United States District Court, M.D. Tennessee, Nashville Division
WAVERLY D. CRENSHAW, JR., UNITED STATES DISTRICT JUDGE
Stephen Lynn Hugueley is a state prisoner incarcerated on the
death row unit at the Riverbend Maximum Security Institution
(“RMSI”) in Nashville, Tennessee. Before the
court is Plaintiff's application to proceed in forma
pauperis. (Doc. No. 10.) In addition, Plaintiff has
filed a complaint for civil rights violations under 42 U.S.C.
§ 1983 against defendants Bill Haslam, Tony Parker and
Bruce Westbrooks,  which is before the court for an initial
review pursuant to the Prison Litigation Reform Act
(“PLRA”), 28 U.S.C. §§ 1915(e)(2) and
1915A, and 42 U.S.C. § 1997e. (Doc. 9.) Plaintiff's
motion to appoint counsel is also before the Court. (Doc. No.
Application to Proceed In Forma Pauperis
28 U.S.C. § 1915(a), a prisoner bringing a civil action
may be permitted to file suit without prepaying the filing
fee of $350 required by 28 U.S.C. § 1914(a). Because
Plaintiff properly submitted an in forma pauperis
affidavit, and because it appears from his submissions that
Plaintiff lacks sufficient financial resources from which to
pay the full filing fee in advance, the application (Doc. No.
10) will be granted.
under § 1915(b), Plaintiff remains responsible for
paying the full filing fee. The obligation to pay the fee
accrues at the time the case is filed, but the PLRA provides
prisoner-plaintiffs' the opportunity to make a
“down payment” of a partial filing fee and to pay
the remainder in installments. Accordingly, Plaintiff will be
assessed the full $350 filing fee, to be paid as directed in
the order accompanying this memorandum opinion.
Initial Review under the PLRA
Standard of Review
the PLRA, the court must conduct an initial review of any
civil complaint brought by a prisoner if it is filed in
forma pauperis, 28 U.S.C. § 1915(e)(2), seeks
relief from government entities or officials, 28 U.S.C.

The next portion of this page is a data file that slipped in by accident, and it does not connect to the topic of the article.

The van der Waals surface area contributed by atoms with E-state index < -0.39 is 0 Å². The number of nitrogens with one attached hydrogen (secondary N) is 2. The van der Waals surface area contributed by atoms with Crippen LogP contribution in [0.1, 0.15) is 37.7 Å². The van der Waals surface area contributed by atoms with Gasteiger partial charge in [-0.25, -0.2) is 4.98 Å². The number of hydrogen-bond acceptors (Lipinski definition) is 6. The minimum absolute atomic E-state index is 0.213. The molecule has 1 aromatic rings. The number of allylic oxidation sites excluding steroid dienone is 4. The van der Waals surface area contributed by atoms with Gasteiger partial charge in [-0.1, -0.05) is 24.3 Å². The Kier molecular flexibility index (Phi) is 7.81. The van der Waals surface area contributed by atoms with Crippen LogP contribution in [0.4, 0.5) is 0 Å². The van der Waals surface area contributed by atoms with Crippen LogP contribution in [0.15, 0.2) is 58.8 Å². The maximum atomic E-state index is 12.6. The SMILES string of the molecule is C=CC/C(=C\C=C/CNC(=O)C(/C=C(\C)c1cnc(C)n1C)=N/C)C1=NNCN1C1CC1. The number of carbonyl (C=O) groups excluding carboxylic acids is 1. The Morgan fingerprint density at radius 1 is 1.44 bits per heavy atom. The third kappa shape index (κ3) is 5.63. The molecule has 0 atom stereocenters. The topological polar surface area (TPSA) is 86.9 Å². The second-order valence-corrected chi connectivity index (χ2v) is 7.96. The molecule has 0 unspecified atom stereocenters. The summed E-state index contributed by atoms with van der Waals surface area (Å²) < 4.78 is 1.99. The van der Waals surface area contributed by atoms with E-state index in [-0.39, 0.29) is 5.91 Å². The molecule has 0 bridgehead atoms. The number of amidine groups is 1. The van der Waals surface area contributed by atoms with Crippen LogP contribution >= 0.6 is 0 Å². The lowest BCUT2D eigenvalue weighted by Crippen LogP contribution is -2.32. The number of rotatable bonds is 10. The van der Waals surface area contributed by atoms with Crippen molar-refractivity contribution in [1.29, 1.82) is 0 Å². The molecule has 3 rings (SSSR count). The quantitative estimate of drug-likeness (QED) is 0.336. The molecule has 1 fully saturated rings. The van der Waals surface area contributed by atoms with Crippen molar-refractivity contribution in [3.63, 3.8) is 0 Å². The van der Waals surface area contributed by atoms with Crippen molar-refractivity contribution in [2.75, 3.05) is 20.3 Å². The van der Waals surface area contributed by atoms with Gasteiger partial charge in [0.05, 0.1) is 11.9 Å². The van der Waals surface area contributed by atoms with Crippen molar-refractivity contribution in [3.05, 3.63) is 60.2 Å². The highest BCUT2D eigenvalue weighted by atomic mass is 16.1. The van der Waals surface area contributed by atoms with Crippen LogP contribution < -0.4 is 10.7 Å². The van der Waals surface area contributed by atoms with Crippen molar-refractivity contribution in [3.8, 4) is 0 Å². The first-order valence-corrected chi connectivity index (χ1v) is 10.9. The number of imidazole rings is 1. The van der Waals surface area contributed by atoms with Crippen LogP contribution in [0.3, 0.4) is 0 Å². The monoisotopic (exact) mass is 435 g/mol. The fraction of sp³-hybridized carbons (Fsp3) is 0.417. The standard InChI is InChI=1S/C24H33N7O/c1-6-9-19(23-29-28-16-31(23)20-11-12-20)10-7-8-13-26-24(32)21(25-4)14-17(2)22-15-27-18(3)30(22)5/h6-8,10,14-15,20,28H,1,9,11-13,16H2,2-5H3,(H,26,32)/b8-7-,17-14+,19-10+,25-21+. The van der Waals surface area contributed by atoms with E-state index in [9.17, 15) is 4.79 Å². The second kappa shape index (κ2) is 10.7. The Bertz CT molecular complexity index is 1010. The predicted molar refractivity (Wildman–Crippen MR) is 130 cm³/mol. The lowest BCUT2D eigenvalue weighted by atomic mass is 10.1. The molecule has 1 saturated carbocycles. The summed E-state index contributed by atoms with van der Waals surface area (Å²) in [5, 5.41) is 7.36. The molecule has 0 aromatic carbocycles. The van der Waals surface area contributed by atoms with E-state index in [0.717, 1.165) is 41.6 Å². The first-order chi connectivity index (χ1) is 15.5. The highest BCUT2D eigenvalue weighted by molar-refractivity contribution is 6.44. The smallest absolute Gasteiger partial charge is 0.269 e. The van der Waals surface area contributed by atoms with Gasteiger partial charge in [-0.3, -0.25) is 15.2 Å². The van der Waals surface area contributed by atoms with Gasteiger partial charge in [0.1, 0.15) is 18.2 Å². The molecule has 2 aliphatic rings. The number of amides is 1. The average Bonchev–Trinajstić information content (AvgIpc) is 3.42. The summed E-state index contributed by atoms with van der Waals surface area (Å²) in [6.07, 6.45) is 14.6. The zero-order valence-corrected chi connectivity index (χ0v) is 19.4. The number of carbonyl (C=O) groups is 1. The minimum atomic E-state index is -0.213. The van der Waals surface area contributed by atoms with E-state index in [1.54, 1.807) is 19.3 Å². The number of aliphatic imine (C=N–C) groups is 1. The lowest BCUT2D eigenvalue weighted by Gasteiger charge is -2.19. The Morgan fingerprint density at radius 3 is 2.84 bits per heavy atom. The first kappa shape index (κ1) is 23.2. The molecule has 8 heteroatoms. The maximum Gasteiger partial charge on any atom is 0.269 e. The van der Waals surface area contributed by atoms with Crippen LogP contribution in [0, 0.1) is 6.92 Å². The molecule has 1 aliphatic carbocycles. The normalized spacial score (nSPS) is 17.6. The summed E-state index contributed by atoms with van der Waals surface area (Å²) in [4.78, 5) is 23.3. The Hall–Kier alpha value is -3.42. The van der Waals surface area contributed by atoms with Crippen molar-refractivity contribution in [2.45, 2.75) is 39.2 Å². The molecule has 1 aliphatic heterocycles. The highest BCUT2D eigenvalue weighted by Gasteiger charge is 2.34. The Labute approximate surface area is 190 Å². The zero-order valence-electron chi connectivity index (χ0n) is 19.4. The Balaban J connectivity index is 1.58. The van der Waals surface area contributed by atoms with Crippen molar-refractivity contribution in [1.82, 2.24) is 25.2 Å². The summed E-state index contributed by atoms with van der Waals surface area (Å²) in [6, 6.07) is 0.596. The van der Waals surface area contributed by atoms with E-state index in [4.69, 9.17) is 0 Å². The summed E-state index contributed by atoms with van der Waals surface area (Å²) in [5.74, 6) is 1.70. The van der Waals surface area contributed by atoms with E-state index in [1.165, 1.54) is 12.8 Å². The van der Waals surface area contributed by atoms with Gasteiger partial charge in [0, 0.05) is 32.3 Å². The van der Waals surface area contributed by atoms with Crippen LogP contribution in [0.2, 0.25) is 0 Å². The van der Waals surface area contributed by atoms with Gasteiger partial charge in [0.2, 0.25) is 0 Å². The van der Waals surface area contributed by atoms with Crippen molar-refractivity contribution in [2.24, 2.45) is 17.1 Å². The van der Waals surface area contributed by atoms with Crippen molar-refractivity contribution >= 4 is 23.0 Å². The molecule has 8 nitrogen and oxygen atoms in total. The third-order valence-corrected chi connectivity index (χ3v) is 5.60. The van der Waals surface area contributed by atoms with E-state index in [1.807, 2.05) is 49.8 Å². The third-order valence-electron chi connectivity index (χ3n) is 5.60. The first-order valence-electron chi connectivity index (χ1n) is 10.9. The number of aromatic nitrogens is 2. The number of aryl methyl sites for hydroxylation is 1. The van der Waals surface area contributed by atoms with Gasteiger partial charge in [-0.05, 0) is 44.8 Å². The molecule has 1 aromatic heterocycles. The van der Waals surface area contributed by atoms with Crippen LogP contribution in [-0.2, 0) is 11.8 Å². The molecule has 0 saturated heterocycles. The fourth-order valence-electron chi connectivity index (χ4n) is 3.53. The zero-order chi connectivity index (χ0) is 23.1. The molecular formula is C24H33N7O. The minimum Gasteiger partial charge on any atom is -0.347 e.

§ 1915A, or challenges the prisoner's conditions of
confinement, 42 U.S.C. § 1997e(c). Upon conducting this
review, the court must dismiss the complaint, or any portion
thereof, that fails to state a claim upon which relief may be
granted, is frivolous, or seeks monetary relief from a
defendant who is immune from such relief. 28 U.S.C.
§§ 1915(e)(2) and 1915A; 42 U.S.C. § 1997e(c).
The Sixth Circuit has confirmed that the dismissal standard
articulated by the Supreme Court in Ashcroft v.
Iqbal, 556 U.S. 662 (2009), and Bell Atlantic Corp.
v. Twombly, 550 U.S. 544 (2007), “governs
dismissals for failure to state a claim under those statutes
because the relevant statutory language tracks the language
in Rule 12(b)(6).” Hill v. Lappin, 630 F.3d
468, 470-71 (6th Cir. 2010). Thus, to survive scrutiny on
initial review, “a complaint must contain sufficient
factual matter, accepted as true, to ‘state a claim to
relief that is plausible on its face.'”
Iqbal, 556 U.S. at 678 (quoting Twombly,
550 U.S. at 570). “A claim has facial plausibility when
the plaintiff pleads factual content that allows the court to
draw the reasonable inference that the defendant is liable
for the misconduct alleged.” Id. (citing
Twombly, 550 U.S. at 556).
reviewing the complaint to determine whether it states a
plausible claim, “a district court must (1) view the
complaint in the light most favorable to the plaintiff and
(2) take all well-pleaded factual allegations as true.”
Tackett v. M & G Polymers, USA, LLC, 561 F.3d
478, 488 (6th Cir. 2009) (citing Gunasekera v.
Irwin, 551 F.3d 461, 466 (6th Cir. 2009) (citations
omitted)). A pro se pleading must be liberally
construed and “held to less stringent standards than
formal pleadings drafted by lawyers.” Erickson v.
Pardus, 551 U.S. 89, 94 (2007) (citing Estelle v.